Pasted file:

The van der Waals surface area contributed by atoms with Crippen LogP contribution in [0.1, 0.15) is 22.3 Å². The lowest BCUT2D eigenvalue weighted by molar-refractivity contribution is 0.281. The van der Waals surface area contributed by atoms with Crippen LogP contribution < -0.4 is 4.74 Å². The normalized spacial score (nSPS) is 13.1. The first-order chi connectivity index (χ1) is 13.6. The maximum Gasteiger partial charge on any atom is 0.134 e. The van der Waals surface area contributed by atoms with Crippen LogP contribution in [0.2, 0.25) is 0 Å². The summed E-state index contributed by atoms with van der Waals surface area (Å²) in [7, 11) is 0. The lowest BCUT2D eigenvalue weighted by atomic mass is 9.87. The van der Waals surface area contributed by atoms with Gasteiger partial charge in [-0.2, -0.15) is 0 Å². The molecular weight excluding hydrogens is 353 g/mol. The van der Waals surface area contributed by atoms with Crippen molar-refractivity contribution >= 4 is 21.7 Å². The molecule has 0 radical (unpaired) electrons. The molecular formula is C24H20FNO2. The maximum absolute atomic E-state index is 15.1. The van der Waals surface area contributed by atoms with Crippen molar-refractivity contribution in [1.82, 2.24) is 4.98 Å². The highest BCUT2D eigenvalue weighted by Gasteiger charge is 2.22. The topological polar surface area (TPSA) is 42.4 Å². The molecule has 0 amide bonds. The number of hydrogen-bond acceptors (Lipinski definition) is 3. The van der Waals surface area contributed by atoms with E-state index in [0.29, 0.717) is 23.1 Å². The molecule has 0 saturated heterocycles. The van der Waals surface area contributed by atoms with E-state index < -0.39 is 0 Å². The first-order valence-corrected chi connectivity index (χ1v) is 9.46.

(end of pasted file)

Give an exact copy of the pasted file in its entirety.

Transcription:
The van der Waals surface area contributed by atoms with Crippen LogP contribution in [0.1, 0.15) is 22.3 Å². The lowest BCUT2D eigenvalue weighted by molar-refractivity contribution is 0.281. The van der Waals surface area contributed by atoms with Crippen LogP contribution < -0.4 is 4.74 Å². The normalized spacial score (nSPS) is 13.1. The first-order chi connectivity index (χ1) is 13.6. The maximum Gasteiger partial charge on any atom is 0.134 e. The van der Waals surface area contributed by atoms with Crippen LogP contribution in [0.2, 0.25) is 0 Å². The summed E-state index contributed by atoms with van der Waals surface area (Å²) in [7, 11) is 0. The lowest BCUT2D eigenvalue weighted by atomic mass is 9.87. The van der Waals surface area contributed by atoms with Gasteiger partial charge in [-0.2, -0.15) is 0 Å². The molecular weight excluding hydrogens is 353 g/mol. The van der Waals surface area contributed by atoms with Crippen molar-refractivity contribution >= 4 is 21.7 Å². The molecule has 0 radical (unpaired) electrons. The molecular formula is C24H20FNO2. The maximum absolute atomic E-state index is 15.1. The van der Waals surface area contributed by atoms with Crippen molar-refractivity contribution in [1.82, 2.24) is 4.98 Å². The highest BCUT2D eigenvalue weighted by Gasteiger charge is 2.22. The topological polar surface area (TPSA) is 42.4 Å². The molecule has 0 amide bonds. The number of hydrogen-bond acceptors (Lipinski definition) is 3. The van der Waals surface area contributed by atoms with E-state index in [0.29, 0.717) is 23.1 Å². The molecule has 0 saturated heterocycles. The van der Waals surface area contributed by atoms with E-state index < -0.39 is 0 Å². The first-order valence-corrected chi connectivity index (χ1v) is 9.46.